Recent US government budgets have harmed the National Institutes of Health. But the problems in the medical research system are deeper than just the current budget. If you care about medical research, read this article in the Proceedings of the National Academy of Sciences by Bruce Alberts, Marc Kirschner, Shirley Tilghman, and Harold Varmus.
Alberts and his colleagues describe a hypercompetitive culture in science that undermines the process of discovery.
Competition… has always been a part of the scientific enterprise, and it can have positive effects. However, hypercompetition for the resources and positions that are required to conduct science suppresses the creativity, cooperation, risk-taking, and original thinking required to make fundamental discoveries… biomedical scientists are spending far too much of their time writing and revising grant applications and far too little thinking about science and conducting experiments.
You probably expect that the next sentence will be, “So give us more money.” But that’s not where they go.
We believe that the root cause of the wide-spread malaise is a longstanding assumption that the biomedical research system in the United States will expand indefinitely at a substantial rate. We are now faced with the stark realization that this is not the case.
Assuming that science will expand forever, senior scientists have trained far more junior scientists than the system can support, leading to hypercompetition.
The mismatch between supply and demand can be partly laid at the feet of the discipline’s Malthusian traditions. The great majority of biomedical research is conducted by aspiring trainees: by graduate students and postdoctoral fellows. As a result, most successful biomedical scientists train far more scientists than [there are] relevant positions in academia, government, and the private sector.
The overproduction of new scientists is driven by “perverse incentives”:
Salaries paid by grants are subject to indirect cost reimbursement, creating a strong incentive for universities to enlarge their faculties by seeking as much faculty salary support as possible on government grants. This has led to an enormous growth in “soft money” positions, with stagnation in the ranks of faculty who have institutional support. The government is also indirectly paying for the new buildings to house these scientists by allowing debt service on new construction to be included in its calculations of indirect cost recovery.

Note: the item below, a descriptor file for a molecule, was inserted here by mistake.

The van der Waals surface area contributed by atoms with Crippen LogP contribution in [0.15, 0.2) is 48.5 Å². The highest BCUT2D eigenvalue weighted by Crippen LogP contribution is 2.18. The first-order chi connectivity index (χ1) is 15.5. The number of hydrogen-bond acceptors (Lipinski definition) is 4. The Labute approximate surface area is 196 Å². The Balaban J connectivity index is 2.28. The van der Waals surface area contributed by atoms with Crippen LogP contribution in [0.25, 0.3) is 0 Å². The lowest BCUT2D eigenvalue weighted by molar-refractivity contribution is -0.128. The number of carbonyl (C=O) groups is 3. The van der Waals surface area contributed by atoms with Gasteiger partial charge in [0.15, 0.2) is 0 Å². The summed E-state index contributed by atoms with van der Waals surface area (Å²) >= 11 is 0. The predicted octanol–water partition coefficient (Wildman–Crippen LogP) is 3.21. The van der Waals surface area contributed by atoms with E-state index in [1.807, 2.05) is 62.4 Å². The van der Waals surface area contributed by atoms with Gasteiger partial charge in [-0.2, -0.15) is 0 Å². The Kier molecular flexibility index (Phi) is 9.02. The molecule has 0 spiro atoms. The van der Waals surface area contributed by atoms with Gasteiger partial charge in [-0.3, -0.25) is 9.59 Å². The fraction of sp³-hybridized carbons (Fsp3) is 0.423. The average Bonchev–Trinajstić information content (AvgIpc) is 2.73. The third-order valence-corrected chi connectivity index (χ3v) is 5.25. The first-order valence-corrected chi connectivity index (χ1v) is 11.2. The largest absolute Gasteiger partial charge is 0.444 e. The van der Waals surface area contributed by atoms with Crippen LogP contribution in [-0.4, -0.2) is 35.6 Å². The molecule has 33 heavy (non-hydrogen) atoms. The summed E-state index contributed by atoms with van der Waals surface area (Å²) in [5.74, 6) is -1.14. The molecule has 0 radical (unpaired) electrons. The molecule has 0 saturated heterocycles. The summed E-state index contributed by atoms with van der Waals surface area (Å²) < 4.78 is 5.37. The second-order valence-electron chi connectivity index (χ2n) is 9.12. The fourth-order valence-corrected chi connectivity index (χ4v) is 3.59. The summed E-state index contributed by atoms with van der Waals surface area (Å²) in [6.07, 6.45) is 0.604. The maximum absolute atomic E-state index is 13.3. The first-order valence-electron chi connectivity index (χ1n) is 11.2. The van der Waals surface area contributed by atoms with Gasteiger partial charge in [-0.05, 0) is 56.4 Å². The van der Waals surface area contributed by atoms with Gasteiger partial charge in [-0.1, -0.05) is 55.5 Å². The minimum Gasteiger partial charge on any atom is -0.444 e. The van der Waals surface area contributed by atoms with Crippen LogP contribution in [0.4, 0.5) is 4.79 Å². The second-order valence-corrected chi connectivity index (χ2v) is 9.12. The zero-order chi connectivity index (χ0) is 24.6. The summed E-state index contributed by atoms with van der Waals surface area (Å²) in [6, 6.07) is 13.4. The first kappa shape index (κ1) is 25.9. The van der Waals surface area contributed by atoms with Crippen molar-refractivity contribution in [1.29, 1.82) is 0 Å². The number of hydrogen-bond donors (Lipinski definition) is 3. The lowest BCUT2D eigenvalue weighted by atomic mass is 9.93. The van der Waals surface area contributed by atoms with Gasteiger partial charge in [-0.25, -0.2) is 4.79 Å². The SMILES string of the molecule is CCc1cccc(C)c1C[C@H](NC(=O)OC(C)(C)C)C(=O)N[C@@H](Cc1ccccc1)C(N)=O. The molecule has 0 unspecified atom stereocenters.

Alberts et al. have detailed suggestions for reform. They write
(i) to advocate for predictable budgets for US funding agencies and for an altered composition of the research workforce, both with the aim of making the research environment sustainable; (ii) to rebalance the research portfolio by recognizing the inertia that favors large projects and by improving the peer review system so that more imaginative, long-term proposals are being funded and scientific careers can have a more stable course; and (iii) to encourage changes in governmental policies that now have the unintended consequence of promoting excessive, unsustainable growth of the US biomedical research enterprise.
I cannot overstate how distinguished these authors are, both as researchers and institutional leaders in science. Alberts made discoveries in how chromosomes replicate during cell division, is the former editor of Science, and former President of the National Academy of Sciences. Kirschner made discoveries in developmental biology and is a University Professor at Harvard, where he served as chair of the departments of systems biology and developmental biology. Tilghman made discoveries in gene regulation and is the former President of Princeton. Varmus won the Nobel Prize for discovering retroviral oncogenes. He is the former director of the NIH, former President of the Memorial Sloan-Kettering Cancer Center, and the current director of the National Cancer Institute.
Get it? It’s as if the Pope and three leading cardinals held a press conference predicting the collapse of the Catholic church. These people know what they are talking about and we need to listen.